Big businesses lobbied hard for Commonwealth public servants to be stripped of some of their workers' compensation rights.
Sources close to the reform process in Canberra say the push by big corporate players to strip back the generosity of the Comcare scheme resulted in elements of the private sector's wish-list making it into legislation against the wishes and advice of some stakeholders.
Employment Minister Eric Abetz introduced the reform bill into the Parliament in March, heralding a crackdown on mental injury claims, taxpayer-funded alternative therapies, public servants spending years or even decades away from their jobs and compensation paid over the "reasonable actions" of workplace bosses.
Under the Safety, Rehabilitation and Compensation Amendment Bill2015 workers seeking a payout will have to prove their injury is work-related, in a change designed to prevent any repeat of the infamous "sex-in-a-motel" legal saga that cost taxpayers $600,000.
But The Canberra Times has been told that key aspects of the reform were demanded by big business who are now eligible to join the scheme under a related set of changes, but who feared its perceived generosity to workers would cost too much.
Comcare is a potentially attractive proposition for national employers who can make big savings by complying with just one national health and safety regime for all their sites across Australia, instead of a different authority for each state and territory.
Senator Abetz's office confirmed that talks were held with the private sector, but no more than with other stakeholders, and declined to give details of what was said in the discussions.
However, this newspaper understands that secondary psychological injuries (in which a worker suffers mentally as a result of being physically hurt on the job), rules governing permanent impairment, and caps on medical and legal payments were all key targets for the corporates.
Lawyers say the changes to permanent impairment rules would see the payout for a worker with a 10 per cent impairment slashed from $26,000 to less than $9000.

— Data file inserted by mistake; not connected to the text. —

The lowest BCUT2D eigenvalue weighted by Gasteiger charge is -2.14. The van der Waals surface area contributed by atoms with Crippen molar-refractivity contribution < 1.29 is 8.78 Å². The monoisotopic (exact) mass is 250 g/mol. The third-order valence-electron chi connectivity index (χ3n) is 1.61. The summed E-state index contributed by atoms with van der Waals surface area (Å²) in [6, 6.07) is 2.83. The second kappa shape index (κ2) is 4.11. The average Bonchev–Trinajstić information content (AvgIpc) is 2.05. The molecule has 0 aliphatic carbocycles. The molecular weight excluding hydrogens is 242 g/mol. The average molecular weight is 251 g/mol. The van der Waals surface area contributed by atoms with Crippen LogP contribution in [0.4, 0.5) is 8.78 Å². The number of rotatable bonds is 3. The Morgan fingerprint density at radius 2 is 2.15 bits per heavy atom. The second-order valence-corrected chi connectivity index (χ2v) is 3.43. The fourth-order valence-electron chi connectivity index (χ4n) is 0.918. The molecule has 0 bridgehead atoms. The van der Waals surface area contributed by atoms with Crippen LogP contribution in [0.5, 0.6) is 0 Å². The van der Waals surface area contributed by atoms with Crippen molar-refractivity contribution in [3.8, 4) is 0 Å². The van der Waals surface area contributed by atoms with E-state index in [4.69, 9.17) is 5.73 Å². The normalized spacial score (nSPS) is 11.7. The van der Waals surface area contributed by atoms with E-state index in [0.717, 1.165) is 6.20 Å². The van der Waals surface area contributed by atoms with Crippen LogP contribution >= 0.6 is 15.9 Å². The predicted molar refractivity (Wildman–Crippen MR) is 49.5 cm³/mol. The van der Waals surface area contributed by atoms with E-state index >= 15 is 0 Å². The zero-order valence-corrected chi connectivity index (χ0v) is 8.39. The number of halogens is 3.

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Nationally, 33 businesses are insured under license from Comcare, including NAB, Commonwealth Bank, building giant John Holland and Transport outfit Linfox, but the government is keen to attract other big business customers in an effort to improve the financial viability.
The government's Commission of Audit of 2014 recommended partial privatisation of Comcare and some Canberra insiders believe a sell-off of at least part of the insurer is a long-term goal.
Reacting to the latest proposed reforms, Australian Lawyers Alliance national president Andrew Stone said he was in no doubt that the two sets of reforms were aimed at bringing more private business into the scheme at the expense of workers.
"What appears to be unfolding with regards to Comcare is a two-hit strategy on workers, with ... amendments following earlier proposals by the federal government to open up the Comcare scheme, which are currently before the Senate," Mr Stone said.
"If that bill passes, it will allow more employers to push their workers into the highly ineffective Comcare scheme.
"This will not only disadvantage workers and lead to a reduction in workplace health and safety standards, but will also significantly impact state-based workers' compensation schemes, and in doing so, put smaller businesses and rural businesses not covered by Comcare at risk of increased premiums."